There’s nothing like a walk down memory lane. If you don’t mind me waxing philosophic, the best way to realize where the future of games is going is to look at the past. That’s how I felt when I was playing Menzoberranzan, one of the many Dungeons & Dragons RPG SSI released during the 1990’s. As the game loaded I was giddy with the sensation that I was about to experience history firsthand. It would be like watching the signing of the Declaration of Independence.
Okay, so maybe it wasn’t that compelling, and I haven’t truly felt giddy in a while, but I was looking forward to playing one of the games that stood out from the long list of Dungeons & Dragons CRPGs. Being a huge fan of the Baldur’s Gate and Icewind Dale games, I wanted to see how the Forgotten Realms was originally adapted to the PC.
Menzoberranzan is pretty straightforward. You are allowed to create two characters, and as the game begins they’re the heroes of your village, having just defeated some hideous creature. The villagers plan a party in your honor, but before you can celebrate, Drow invade the village, setting it on fire and kidnapping the villagers. This all occurs in the opening animation and gets the action started right away.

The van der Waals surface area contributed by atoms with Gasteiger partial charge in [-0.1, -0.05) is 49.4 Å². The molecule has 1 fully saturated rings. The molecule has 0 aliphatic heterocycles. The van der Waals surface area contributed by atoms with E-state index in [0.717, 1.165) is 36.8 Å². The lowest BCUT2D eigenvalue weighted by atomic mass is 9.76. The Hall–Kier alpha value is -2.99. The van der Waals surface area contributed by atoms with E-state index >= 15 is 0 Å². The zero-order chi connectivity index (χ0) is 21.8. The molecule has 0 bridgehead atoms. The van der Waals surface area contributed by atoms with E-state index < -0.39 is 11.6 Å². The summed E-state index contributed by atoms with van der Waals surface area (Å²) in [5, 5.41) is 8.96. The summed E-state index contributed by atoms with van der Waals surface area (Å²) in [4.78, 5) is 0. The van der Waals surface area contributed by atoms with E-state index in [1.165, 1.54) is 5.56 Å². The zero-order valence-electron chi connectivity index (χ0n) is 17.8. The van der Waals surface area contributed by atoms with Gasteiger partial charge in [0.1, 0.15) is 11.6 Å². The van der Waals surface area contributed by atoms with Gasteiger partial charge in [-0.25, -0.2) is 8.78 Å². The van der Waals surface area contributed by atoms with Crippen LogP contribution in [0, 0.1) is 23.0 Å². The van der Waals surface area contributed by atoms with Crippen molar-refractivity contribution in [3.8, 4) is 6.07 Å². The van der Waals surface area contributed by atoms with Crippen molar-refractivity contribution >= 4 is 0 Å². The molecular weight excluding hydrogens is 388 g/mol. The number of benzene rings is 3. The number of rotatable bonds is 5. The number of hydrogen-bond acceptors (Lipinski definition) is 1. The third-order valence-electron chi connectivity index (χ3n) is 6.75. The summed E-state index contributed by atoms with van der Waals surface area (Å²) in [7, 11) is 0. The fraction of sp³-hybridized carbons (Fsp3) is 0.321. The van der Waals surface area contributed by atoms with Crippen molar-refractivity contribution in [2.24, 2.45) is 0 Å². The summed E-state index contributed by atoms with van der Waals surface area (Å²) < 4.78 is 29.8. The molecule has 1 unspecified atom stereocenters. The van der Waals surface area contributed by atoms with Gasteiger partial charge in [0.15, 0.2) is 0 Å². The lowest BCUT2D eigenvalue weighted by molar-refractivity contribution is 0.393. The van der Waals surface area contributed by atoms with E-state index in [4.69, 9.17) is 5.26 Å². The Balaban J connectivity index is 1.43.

It should be re-stated now that this game was released in 1994, and should not be held to the standards of today’s games. That being said, the graphics in the opening animation are great, but they do not continue through to the actual game. The 3D world has a very flat and blurry look to it. There are no rounded edges, which made me think fondly of the old pen and paper dungeons I used to draw on graph paper. The designers did go through the trouble of giving walls their proper thickness, so there’s no similarity to the paper-thin walls we saw in the dungeons of games like the original Bard’s Tale.
The opening quest of putting out the fire is simple enough, and it serves as something of a tutorial so you can get used to the game controls. From there you learn more of the situation with the villagers, and you’re given your ultimate goal: rescue the kidnapped villagers from the Drow. Fortunately, you’ll make friends along the way that will lend you a hand. The most notable of these companions is Drizzt Do’Urden, who will help you find your way into the Underdark.
The subsequent quests are uncomplicated and linear, but that’s not necessarily a bad thing. As I played, I did find myself trying to give the game the benefit of the doubt more than a few times. I was often reminding myself that the game was old, and that I shouldn’t be too hard on it. So with regard to the quests in the game, I did a little “role-playing,” and decided that if the safe rescue of my fellow villagers was of utmost importance, then my motivation for finishing quests should revolve around that goal. One drawback to Menzoberranzan’s quest system is that there is no record or journal in order to track your progress through each quest. I kept a notepad open to record important information, but there is a feature in the game to print out the dialog sequences if you wish to. However, I found it easier to just keep my own notes.